DAY 3 Early morning flight from Hobart to Melbourne, on mainland Australia. From Melbourne we drive to Rainbow in the `Mallee` country of northwestern Victoria for a two nights stay. During the journey we shall pause in a strikingly beautiful area of water-worn sandstone hills and eucalypt woodland to look for Superb Fairy-wren, Specked Warbler, Buff-rumped and Yellow Thornbills, Varied Sittella, Yellow-tufted, Brown-headed and New Holland Honeyeaters and White-winged Chough. We will also stop at two productive lakes where we should see a good variety of waterbirds.

DAYS 4-5 During the next two days we shall go birding in two of the Mallee national parks. Firstly, Wyperfeld and then Hattah Kulkyne, both are extensive areas of virgin mallee. Mallee trees are stunted, multi-trunked eucalypts, which grow in sandy soils. Here we shall hope to see Malleefowl tending an incubation mound as the rays of the rising sun begin to warm its surface. Western Grey Kangaroos are common here, as are Emus. We may see a family party of Emus hurrying away through the grassland, the chicks anxiously trying to keep up with their enormous father. Amongst other birds we may see here are Common Bronzewing, Pink Cockatoo, Regent, Red-rumped and Mulga Parrots, Budgerigar, Mallee Ringneck, Tree Martin, White-winged Triller, Hooded Robin, Chestnut Quail-thrush, Weebill, Brown Treecreeper, Yellow-plumed
Honeyeater, Striated Pardalote, Masked and White-browned Woodswallows and Australian Raven. On the second day we will overnight at Ouyen.

DAY 6 Most of the day will be taken up by the long drive southwards to Healesville, situated on the northeastern outskirts of Melbourne, for an overnight stay. On the way, we shall make a special effort to find one or two Koalas, which unfortunately, is now an endangered species. We will also have time to stop for any birds of interest that we see along the roadside.

DAY 7 In the morning we visit an area of wet sclerophyll forest, which is one of the best places in Australia to see the Superb Lyrebird. The remarkable lyrebird is probably the most accomplished mimic in the avian world and when the males sing they include the songs and calls of many other forest species. Other species we may see include Gang-gang Cockatoo, Fan-tailed Cuckoo, Scarlet Robin, White-naped and Crescent Honeyeaters, Bell Miner, Spotted Pardalote and the very localized Red-browed Treecreeper. Later we drive to Phillip Island, where we overnight. On our arrival at the island we will search for the uncommon Cape Barren Goose, which has recently colonised the island. In the evening we visit a beach where there is a breeding colony of Little Penguins and Short-tailed Shearwaters. As dusk falls thousands of shearwaters
stream inland to their colonies and soon the penguins themselves begin to arrive. Part of the beach is floodlit and the penguins can be observed as they emerge from the sea and make their way to their burrows to feed their young. The birds are now so accustomed to visitors that they will walk right past you!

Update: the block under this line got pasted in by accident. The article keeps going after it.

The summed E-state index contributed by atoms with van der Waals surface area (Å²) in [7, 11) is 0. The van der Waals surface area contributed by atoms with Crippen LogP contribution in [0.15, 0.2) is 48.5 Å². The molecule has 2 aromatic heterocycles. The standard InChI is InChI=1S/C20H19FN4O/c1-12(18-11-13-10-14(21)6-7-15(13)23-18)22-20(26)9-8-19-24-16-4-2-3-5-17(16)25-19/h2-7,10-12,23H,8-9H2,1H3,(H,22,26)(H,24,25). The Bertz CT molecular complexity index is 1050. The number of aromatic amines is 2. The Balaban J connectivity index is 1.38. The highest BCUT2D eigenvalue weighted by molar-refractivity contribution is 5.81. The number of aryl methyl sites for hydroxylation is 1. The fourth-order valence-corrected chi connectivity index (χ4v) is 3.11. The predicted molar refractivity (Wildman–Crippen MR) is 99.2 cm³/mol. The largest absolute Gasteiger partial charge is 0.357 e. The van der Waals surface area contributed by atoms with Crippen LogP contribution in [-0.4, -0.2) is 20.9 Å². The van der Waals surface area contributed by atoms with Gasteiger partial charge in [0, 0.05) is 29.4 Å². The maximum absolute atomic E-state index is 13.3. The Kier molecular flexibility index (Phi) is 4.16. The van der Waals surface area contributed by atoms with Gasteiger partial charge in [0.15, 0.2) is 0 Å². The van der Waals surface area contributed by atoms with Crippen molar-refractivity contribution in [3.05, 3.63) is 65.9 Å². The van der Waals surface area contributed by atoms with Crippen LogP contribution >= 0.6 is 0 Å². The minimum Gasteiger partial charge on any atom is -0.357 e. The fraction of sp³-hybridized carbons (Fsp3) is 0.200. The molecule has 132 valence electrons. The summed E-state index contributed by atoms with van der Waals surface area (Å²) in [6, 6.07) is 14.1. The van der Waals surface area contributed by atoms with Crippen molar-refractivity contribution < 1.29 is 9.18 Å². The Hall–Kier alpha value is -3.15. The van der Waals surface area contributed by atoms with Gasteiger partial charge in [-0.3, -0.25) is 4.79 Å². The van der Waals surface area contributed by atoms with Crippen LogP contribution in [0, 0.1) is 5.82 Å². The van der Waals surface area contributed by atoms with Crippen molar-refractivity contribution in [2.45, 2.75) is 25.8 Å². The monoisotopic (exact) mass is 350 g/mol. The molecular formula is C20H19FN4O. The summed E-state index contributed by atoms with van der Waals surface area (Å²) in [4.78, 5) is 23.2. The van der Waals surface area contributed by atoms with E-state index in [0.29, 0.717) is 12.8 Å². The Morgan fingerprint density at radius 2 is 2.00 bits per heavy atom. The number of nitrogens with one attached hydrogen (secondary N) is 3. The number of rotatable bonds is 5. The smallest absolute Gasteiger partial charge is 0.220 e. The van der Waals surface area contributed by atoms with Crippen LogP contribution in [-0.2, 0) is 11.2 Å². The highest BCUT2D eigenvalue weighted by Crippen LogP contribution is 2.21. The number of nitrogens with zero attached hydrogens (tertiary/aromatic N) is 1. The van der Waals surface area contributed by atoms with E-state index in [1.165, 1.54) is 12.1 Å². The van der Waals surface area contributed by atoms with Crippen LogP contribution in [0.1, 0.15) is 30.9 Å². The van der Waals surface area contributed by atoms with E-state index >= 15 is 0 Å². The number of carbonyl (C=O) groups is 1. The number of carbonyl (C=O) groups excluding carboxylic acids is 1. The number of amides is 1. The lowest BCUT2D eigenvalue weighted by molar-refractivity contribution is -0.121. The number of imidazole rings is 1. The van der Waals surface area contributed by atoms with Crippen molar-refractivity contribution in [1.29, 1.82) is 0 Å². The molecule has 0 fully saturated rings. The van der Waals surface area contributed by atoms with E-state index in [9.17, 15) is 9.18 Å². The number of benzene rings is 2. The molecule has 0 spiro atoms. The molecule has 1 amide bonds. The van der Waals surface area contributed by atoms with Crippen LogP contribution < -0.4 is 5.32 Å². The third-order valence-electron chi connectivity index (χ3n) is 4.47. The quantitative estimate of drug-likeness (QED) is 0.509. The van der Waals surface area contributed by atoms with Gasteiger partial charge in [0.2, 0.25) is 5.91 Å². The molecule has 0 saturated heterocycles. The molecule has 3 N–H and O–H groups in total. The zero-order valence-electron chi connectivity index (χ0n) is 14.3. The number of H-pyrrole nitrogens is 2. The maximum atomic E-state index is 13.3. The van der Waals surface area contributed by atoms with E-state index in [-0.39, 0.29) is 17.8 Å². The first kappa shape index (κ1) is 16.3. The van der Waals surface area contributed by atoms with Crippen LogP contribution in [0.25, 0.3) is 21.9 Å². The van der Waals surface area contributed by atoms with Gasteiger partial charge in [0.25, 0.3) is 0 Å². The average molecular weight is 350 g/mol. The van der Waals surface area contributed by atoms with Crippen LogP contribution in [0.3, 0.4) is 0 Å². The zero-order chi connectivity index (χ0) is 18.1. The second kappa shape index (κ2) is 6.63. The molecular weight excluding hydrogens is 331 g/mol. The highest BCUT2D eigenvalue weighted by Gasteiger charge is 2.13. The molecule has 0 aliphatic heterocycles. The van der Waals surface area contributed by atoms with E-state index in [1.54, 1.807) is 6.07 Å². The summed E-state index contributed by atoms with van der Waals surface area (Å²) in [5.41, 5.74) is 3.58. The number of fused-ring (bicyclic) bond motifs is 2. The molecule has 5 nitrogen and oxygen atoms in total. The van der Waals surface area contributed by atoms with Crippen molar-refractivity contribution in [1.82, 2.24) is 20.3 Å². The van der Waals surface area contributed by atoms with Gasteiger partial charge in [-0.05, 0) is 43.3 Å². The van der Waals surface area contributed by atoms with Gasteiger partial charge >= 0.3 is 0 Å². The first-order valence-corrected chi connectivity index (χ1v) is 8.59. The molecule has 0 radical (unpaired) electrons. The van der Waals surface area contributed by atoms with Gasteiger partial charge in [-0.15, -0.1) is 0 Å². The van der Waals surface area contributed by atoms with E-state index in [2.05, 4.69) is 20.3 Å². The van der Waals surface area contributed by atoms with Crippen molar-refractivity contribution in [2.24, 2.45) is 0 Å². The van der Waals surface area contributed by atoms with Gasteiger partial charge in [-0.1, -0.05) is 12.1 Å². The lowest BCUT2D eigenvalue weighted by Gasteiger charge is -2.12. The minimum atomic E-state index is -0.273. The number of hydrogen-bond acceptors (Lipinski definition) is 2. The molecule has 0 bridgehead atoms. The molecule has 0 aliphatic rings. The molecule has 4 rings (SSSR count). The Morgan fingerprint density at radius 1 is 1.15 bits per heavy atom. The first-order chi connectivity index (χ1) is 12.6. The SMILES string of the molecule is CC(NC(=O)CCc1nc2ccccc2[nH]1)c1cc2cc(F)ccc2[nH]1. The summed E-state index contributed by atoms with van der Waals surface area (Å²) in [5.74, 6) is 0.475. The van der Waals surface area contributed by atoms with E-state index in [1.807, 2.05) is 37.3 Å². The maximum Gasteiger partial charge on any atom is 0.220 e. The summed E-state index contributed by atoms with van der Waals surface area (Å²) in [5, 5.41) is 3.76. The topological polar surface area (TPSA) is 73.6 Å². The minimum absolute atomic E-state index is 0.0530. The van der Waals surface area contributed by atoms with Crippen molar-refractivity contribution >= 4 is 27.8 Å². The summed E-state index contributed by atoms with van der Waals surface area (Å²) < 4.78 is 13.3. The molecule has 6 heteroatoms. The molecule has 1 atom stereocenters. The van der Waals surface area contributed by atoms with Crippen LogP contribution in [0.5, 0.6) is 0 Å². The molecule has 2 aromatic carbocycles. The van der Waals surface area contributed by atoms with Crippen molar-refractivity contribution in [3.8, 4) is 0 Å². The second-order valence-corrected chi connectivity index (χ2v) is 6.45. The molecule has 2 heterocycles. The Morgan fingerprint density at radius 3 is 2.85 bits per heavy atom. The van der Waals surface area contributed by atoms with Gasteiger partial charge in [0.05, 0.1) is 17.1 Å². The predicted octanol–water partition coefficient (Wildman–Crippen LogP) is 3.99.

DAY 8 Today we explore Wilson's Promontory National Park at the southernmost tip of the Australian mainland. The scenery is spectacular with mountain peaks, deep verdant gullies and a breathtaking coastline of steep granite headlands and sweeping white beaches. The diverse birdlife ranges from flocks of Crimson Rosellas, which have become so tame that they will feed from your hand, to the endangered Hooded Plover that nests on the more remote beaches. Other species of interest include Sooty Oystercatcher, Pacific Gull, Brush Bronzewing, Yellow-tailed Black Cockatoo, Southern Emu-wren, Brush Wattlebird, Tawny-crowned Honeyeater and Forest Raven. In the late afternoon we shall drive to Melbourne.

DAY 9 This morning we take a flight to the Gold Coast in southeast Queensland and then drive up into the hills to Lamington National Park for a two nights stay. In the afternoon we will begin our exploration of the area.

DAY 10 On the border between Queensland and New South Wales rise the 1000m high escarpments of the Lamington Plateau where Queensland's best know national park protects a vast area of mountain peaks, cliffs, gorges and dense subtropical rainforest. The birdlife here is very exciting and we may well find such species as Pacific Baza, Australian Brush-Turkey, Top-knot and Wonga Pigeons, Brown Cuckoo-Dove, Australian King Parrot, Pale-headed Rosella, Noisy Pitta, Bassian Thrush, Eastern Yellow Robin, Black-faced Monarch, Rufous Fantail, Logrunner, Eastern Whipbird, Large-billed and Yellow-throated Scrubwrens, Brown Gerygone, Lewin's and Yellow-faced Honeyeaters, Eastern Spinebill, Red-browned Firetail, Green Catbird, Paradise Riflebird, Pied Butcherbird and Torresian Crow. The highlights of the park are the deep blue Satin
Bowerbirds and stunning black and gold Regent Bowerbirds that come to feed out in the open, unafraid of nearby humans. We should be able to observe the remarkable male Satin Bowerbird at its bower, which it decorates with whatever blue trinkets it can find - feathers, berries, bottle tops, plastic straws or anything else that is portable. At night we will go out in search of Southern Boobook, Tawny Frogmouth and the strange Australian Owlet-Nightjar.